Ever wondered what’s wrong with eating cheese and why do people fear it?
How do Italian’s manage to stay so fit despite of eating cheese day in and out in pizzas and pastas?
Why do many dietitians include cheese in the diet?
All your question’s will be answered in this blog
In this blog you will learn:
- The nutrient information of cheese.
- Is cheese bad for health?
- Why and when do dietitians include cheese in the diet?
The Nutrient Information of Cheese:
So, lets understand the nutrient information of a basic pizza cheese that’s used in many Indian households.
A standard 200g pack of a let’s say pizza cheese can be used to make a minimum of 4 pizzas that is 50g of cheese on each pizza.
Now, seeing the nutritional value, 100g cheese has only 250 calories and correspondingly one serving of 50g (1 pizza) will have only 125 calories – the same number of calories that 2 servings of brown bread have. Shocking, isn’t it!
But it’s not always about calories.
If you have a close look, more than 60% of the calories are from fats and rest from protein and only a trace number of calories are from carbs.
Now out of the 17 g fat in a 100g serving, 10 g is saturated fats which promotes heart diseases and are not recommended on a diet that includes sufficient carbs.
Cholesterol is 46 mg which again, is bad for the heart and blocks the arteries in long run.
Sodium is 492 mg which is way too much and increases the blood pressure and promotes unnecessary bloating.
Is Cheese Bad for Health:
We at ParaFit believe that no food is good or bad if had at the correct time, coupled with the correct food and in a correct manner. Its all about science and research that we at ParaFit follow.
As opposed to the basic notion that cheese is bad for health, here are some good points to be noted about it:
Cheese is a great source of calcium and protein. It also contains high amounts of vitamins A and B12, along with zinc, phosphorus, and riboflavin.
According to several studies, cheese could work to protect your teeth from cavities A study showed that bacteria from the Lacto bacillus rhamnosus strain, a bacteria found in cheese, can lower the count of cavity-causing yeast in the mouth. An Indian study also found that cheese with no sugar added can increase the calcium and phosphate concentration in dental plaque, which reduces the likelihood of cavities.
High-fat cheeses like blue cheese, Brie, and sharp cheddar contain small amounts of conjugated linoleic acid (CLA). This is a fatty acid that naturally occurs in foods, but it is also taken as a supplement. Supplements of CLA have been shown to be anti-carcinogenic, meaning that they can protect against cancer. They also may help prevent heart disease and obesity. However, you’d have to eat a whole lot of cheese to get the amount of CLA needed to reach supplement levels.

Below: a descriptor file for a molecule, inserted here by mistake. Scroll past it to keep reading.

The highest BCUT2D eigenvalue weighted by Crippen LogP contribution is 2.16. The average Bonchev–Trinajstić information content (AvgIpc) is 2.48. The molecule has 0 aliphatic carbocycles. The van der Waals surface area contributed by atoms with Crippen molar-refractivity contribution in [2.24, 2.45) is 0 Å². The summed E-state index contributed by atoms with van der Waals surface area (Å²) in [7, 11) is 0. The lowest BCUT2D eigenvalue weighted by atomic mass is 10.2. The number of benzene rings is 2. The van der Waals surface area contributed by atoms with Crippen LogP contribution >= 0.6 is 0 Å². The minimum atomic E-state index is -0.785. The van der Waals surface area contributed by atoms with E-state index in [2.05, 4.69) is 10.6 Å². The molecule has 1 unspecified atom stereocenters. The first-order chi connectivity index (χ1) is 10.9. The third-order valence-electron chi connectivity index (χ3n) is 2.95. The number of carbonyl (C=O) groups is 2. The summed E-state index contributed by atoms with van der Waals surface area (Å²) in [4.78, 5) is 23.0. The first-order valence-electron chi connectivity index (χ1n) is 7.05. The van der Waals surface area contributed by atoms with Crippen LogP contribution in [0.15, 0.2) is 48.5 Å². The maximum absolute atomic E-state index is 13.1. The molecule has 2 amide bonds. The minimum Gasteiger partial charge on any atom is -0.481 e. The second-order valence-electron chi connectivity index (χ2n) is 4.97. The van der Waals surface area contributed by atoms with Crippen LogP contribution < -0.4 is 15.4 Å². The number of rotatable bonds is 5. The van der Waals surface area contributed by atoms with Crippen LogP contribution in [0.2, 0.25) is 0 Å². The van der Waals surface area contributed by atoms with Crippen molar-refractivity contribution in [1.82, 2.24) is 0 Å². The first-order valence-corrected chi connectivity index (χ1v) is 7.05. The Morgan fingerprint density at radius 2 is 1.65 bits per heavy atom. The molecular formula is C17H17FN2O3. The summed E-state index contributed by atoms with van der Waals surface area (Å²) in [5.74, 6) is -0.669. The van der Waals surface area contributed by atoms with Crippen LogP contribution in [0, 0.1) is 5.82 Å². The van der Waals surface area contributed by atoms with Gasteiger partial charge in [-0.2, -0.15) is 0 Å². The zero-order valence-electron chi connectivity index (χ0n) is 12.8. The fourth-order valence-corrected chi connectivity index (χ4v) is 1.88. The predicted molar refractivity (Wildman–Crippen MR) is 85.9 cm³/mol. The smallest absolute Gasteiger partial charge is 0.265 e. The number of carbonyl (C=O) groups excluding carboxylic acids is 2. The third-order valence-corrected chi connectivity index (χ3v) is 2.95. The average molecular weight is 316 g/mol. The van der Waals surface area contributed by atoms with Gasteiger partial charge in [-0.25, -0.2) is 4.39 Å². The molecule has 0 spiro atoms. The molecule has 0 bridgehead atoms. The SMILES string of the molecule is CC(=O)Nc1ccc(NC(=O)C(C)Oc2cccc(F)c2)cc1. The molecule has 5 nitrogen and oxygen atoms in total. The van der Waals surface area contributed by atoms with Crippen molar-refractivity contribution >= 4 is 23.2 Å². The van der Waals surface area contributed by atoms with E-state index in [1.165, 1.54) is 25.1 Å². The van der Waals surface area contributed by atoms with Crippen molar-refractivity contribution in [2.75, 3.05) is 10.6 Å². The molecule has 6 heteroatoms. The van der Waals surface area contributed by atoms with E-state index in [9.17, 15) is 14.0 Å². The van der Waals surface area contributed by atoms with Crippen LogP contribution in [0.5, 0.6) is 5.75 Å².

Despite all of this, cheese is a high-fat and high-calorie food. Depending on the variety of cheese you eat, you’re getting about 100 calories per ounce and about 6 to 9 grams of fat, mostly of the saturated kind. It’s also loaded with sodium.
The major macro nutrient in cheese is fat which when had in excessive quantities and at wrong timings can be stored as stubborn fat under the adipose tissue of your skin making you look fat and bloated.
Cheese contains lactose, a sugar that can’t be digested by lactose-intolerant people. For them, eating cheese can lead to digestive problems including gas and bloating. People may also be allergic to whey or casein, the proteins found in milk.
Why do dietitians include cheese in your diet?
Then why do renowned dietitians these days include cheese in massive quantities in your diets?
The main reason behind it is; if they advise a client to be on a low carb, high protein and high fat diet, then they can give as much cheese as they want since cheese is high in protein and fats and extremely low in carbs. It’s a tasty way of meeting the daily protein requirement. Also, when a person is following a low carb diet, it doesn’t matter if he eats good fats or bad fats since all the fats that he will have will be readily converted into energy to be used up by the body since there will be no glycogen in the body as a fuel source.
Whereas, if a person is on a high or moderate carb diet then giving cheese in greater quantities is not advisable since the concentration is on eating good fats rather than bad fats (good fat vs bad fats – to be covered under a separate blog).
Having been said that, cheese is neither good or bad for you. It just depends on the meal plan you are on. Making a diet plan is not a child’s play and involves a lot of science and experience. Understanding the anatomy of a person and experimenting with food to satisfy him is an art. That’s exactly what we do at ParaFit.
If you have taken our Custom Meal Plan, you are well aware of the kind of food we give and the way in which we give it making life simple, effective and healthier.
If you haven’t subscribed to our Custom Meal Plan yet then come aboard and give us an opportunity to transform your life as we are doing for hundreds of others.
Let’s get fit TOGETHER 🙂